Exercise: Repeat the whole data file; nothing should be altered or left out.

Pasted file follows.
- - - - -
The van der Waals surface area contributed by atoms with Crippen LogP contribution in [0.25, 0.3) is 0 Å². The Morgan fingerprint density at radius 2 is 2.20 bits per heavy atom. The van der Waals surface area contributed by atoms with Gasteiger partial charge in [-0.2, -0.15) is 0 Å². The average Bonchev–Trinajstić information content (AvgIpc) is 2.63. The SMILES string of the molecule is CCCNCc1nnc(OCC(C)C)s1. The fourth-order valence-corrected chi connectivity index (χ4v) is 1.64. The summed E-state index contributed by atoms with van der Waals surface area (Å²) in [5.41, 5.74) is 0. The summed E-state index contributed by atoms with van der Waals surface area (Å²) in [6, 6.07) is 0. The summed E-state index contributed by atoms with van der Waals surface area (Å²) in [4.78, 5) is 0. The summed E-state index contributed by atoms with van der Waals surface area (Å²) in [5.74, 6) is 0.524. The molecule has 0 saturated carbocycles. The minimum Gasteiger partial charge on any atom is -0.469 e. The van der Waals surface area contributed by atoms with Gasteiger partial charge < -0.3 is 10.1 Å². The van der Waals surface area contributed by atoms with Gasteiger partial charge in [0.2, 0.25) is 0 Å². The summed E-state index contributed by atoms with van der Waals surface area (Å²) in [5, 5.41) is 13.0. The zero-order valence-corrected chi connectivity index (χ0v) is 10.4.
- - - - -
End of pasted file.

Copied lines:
The van der Waals surface area contributed by atoms with Crippen LogP contribution in [0.25, 0.3) is 0 Å². The Morgan fingerprint density at radius 2 is 2.20 bits per heavy atom. The van der Waals surface area contributed by atoms with Gasteiger partial charge in [-0.2, -0.15) is 0 Å². The average Bonchev–Trinajstić information content (AvgIpc) is 2.63. The SMILES string of the molecule is CCCNCc1nnc(OCC(C)C)s1. The fourth-order valence-corrected chi connectivity index (χ4v) is 1.64. The summed E-state index contributed by atoms with van der Waals surface area (Å²) in [5.41, 5.74) is 0. The summed E-state index contributed by atoms with van der Waals surface area (Å²) in [6, 6.07) is 0. The summed E-state index contributed by atoms with van der Waals surface area (Å²) in [4.78, 5) is 0. The summed E-state index contributed by atoms with van der Waals surface area (Å²) in [5.74, 6) is 0.524. The molecule has 0 saturated carbocycles. The minimum Gasteiger partial charge on any atom is -0.469 e. The van der Waals surface area contributed by atoms with Gasteiger partial charge < -0.3 is 10.1 Å². The van der Waals surface area contributed by atoms with Gasteiger partial charge in [0.2, 0.25) is 0 Å². The summed E-state index contributed by atoms with van der Waals surface area (Å²) in [5, 5.41) is 13.0. The zero-order valence-corrected chi connectivity index (χ0v) is 10.4.